EBA announced that the next stress testing exercise is expected to be launched at the end of January 2021 and its results are to be published at the end of July 2021. Earlier, EBA had postponed the stress testing exercise in light of the unprecedented disruptions caused by the COVID-19 outbreak. EBA also published a list with a tentative sample of participating banks, including the banks that were going to participate in the postponed 2020 stress test, with some adjustments to ensure sufficient coverage in terms of total assets as well as to reflect changed conditions for specific institutions.
From the listed sample of banks, UK banks have been excluded while their EU-27 subsidiaries have been included, as necessary. The final sample list can still be subject to adjustments, depending on possible mergers, divestments, and restructurings, among others. The 2021 EU-wide stress test will be carried out at the highest level of consolidation on a sample of 51 banks, of which 39 are from the Euro area, covering broadly 70% of the banking sector in the euro area, each non-Eurozone member states, and Norway.
Additionally, the Board of Supervisors of EBA have agreed on the preliminary timeline for the potential changes to the EU-wide stress test framework. A final decision on potential changes to the framework, which takes account of the feedback received on the discussion paper published in January 2020, is expected to be taken in second or third quarter of 2021. The implementation of any potential change will be possible for the 2023 EU-wide stress test.
- Press Release
- Sample of Banks (PDF)
- Discussion Paper, January 2020 (PDF)
- Overview of EU-Wide Stress Testing
Keywords: Europe, EU, Banking, EU-Wide Stress Test, Timeline, Stress Testing, 2023 Stress Test, 2021 Stress Test, COVID-19, EBA
Previous ArticleRBNZ Outlines Regulatory Priorities for 2020-2023
HM Treasury announced that the new Financial Services Bill has been introduced in the Parliament.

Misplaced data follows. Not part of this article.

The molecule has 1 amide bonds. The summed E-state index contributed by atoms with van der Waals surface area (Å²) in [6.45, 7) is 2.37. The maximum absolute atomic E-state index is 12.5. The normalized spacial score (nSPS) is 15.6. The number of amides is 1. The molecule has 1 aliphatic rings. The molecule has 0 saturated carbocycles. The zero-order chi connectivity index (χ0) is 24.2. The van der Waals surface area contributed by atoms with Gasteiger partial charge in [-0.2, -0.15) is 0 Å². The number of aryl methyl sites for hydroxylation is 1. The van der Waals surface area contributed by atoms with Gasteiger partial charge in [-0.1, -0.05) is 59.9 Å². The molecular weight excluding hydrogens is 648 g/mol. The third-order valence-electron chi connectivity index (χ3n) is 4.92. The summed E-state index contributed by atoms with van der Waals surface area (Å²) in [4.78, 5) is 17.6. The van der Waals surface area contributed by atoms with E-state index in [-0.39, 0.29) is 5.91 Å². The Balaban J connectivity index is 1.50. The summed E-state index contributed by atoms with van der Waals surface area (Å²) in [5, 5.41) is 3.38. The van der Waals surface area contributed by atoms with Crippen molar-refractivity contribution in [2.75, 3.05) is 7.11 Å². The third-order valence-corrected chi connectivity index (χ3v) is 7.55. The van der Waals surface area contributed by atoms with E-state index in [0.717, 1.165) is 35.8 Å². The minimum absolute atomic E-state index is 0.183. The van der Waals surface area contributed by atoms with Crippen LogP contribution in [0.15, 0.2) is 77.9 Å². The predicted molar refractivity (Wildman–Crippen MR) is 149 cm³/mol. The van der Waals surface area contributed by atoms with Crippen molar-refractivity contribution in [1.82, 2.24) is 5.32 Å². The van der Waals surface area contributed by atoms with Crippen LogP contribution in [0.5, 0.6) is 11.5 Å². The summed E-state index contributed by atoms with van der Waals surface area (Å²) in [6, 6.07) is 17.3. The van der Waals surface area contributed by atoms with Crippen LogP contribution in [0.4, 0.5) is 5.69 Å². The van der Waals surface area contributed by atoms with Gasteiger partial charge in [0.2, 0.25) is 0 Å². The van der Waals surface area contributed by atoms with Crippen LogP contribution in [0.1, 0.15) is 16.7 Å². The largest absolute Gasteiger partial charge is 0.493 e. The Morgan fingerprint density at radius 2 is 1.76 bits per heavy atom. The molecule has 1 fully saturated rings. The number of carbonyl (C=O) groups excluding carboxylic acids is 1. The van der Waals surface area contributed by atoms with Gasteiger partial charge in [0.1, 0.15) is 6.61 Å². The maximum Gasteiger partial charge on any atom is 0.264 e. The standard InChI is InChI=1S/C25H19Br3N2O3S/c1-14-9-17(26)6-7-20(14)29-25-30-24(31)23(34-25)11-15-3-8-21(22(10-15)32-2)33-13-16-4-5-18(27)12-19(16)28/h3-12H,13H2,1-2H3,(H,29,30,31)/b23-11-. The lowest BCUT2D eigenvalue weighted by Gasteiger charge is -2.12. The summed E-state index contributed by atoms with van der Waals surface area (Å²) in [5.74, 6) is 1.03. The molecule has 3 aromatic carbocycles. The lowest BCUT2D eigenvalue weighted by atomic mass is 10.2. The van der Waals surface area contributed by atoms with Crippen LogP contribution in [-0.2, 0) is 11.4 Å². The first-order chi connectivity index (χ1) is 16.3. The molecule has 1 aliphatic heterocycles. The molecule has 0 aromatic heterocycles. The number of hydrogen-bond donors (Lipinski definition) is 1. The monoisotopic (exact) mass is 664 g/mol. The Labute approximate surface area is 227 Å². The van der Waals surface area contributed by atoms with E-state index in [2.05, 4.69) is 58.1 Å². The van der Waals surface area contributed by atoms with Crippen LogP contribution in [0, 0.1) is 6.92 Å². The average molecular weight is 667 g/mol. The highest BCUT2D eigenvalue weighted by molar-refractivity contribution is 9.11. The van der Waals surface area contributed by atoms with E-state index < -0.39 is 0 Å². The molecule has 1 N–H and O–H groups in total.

PRA published the consultation paper CP17/20 to propose changes to certain rules, supervisory statements, and statements of policy to implement elements of the Capital Requirements Directive (CRD5).
US Agencies adopted a final rule that applies to advanced approaches banking organizations and aims to reduce interconnectedness in the financial system as well as to reduce contagion risks associated with the failure of a global systemically important bank (G-SIB).
US Agencies (FDIC, FED, and OCC) adopted a final rule that implements the net stable funding ratio (NSFR) for certain large banking organizations.
FSB finalized the toolkit of effective practices to assist financial institutions in their cyber incident response and recovery activities.
ECB published eleventh issue of the Macroprudential Bulletin, which provides insight into the ongoing work of ECB in the field of macro-prudential policy.
HM Treasury issued a call for evidence seeking views to reform the prudential regulatory regime—also known as Solvency II—of the insurance sector in UK.
ESRB responded to the EC consultation on review of Solvency II regime.
HM Treasury launched a consultation on Phase II of the Future Regulatory Framework Review, with the comment period ending on January 19, 2021.
EC adopted the work program for 2021.